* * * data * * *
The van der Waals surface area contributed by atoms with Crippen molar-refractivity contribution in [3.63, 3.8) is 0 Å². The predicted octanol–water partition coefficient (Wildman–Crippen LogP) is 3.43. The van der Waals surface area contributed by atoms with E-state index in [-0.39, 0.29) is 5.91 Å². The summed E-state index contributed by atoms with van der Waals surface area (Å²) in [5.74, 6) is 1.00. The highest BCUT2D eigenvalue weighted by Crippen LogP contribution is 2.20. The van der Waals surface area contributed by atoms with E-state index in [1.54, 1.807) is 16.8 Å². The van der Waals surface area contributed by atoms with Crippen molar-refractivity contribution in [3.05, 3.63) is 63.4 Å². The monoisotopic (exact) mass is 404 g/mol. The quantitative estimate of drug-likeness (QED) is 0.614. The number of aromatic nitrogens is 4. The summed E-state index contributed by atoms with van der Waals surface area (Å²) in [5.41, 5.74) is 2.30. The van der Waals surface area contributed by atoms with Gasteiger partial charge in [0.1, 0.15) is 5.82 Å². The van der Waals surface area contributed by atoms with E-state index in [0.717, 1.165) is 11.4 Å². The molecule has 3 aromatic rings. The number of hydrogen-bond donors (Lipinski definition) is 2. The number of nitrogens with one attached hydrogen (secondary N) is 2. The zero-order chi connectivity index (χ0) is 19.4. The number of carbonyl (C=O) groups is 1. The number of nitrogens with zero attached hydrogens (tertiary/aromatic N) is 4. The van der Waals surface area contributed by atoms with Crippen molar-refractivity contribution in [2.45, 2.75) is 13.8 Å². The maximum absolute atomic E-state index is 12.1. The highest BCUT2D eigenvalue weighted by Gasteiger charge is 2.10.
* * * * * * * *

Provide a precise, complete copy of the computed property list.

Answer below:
The van der Waals surface area contributed by atoms with Crippen molar-refractivity contribution in [3.63, 3.8) is 0 Å². The predicted octanol–water partition coefficient (Wildman–Crippen LogP) is 3.43. The van der Waals surface area contributed by atoms with E-state index in [-0.39, 0.29) is 5.91 Å². The summed E-state index contributed by atoms with van der Waals surface area (Å²) in [5.74, 6) is 1.00. The highest BCUT2D eigenvalue weighted by Crippen LogP contribution is 2.20. The van der Waals surface area contributed by atoms with E-state index in [1.54, 1.807) is 16.8 Å². The van der Waals surface area contributed by atoms with Crippen molar-refractivity contribution in [3.05, 3.63) is 63.4 Å². The monoisotopic (exact) mass is 404 g/mol. The quantitative estimate of drug-likeness (QED) is 0.614. The number of aromatic nitrogens is 4. The summed E-state index contributed by atoms with van der Waals surface area (Å²) in [5.41, 5.74) is 2.30. The van der Waals surface area contributed by atoms with Gasteiger partial charge in [0.1, 0.15) is 5.82 Å². The van der Waals surface area contributed by atoms with E-state index in [0.717, 1.165) is 11.4 Å². The molecule has 3 aromatic rings. The number of hydrogen-bond donors (Lipinski definition) is 2. The number of nitrogens with one attached hydrogen (secondary N) is 2. The zero-order chi connectivity index (χ0) is 19.4. The number of carbonyl (C=O) groups is 1. The number of nitrogens with zero attached hydrogens (tertiary/aromatic N) is 4. The van der Waals surface area contributed by atoms with Crippen molar-refractivity contribution in [2.45, 2.75) is 13.8 Å². The maximum absolute atomic E-state index is 12.1. The highest BCUT2D eigenvalue weighted by Gasteiger charge is 2.10.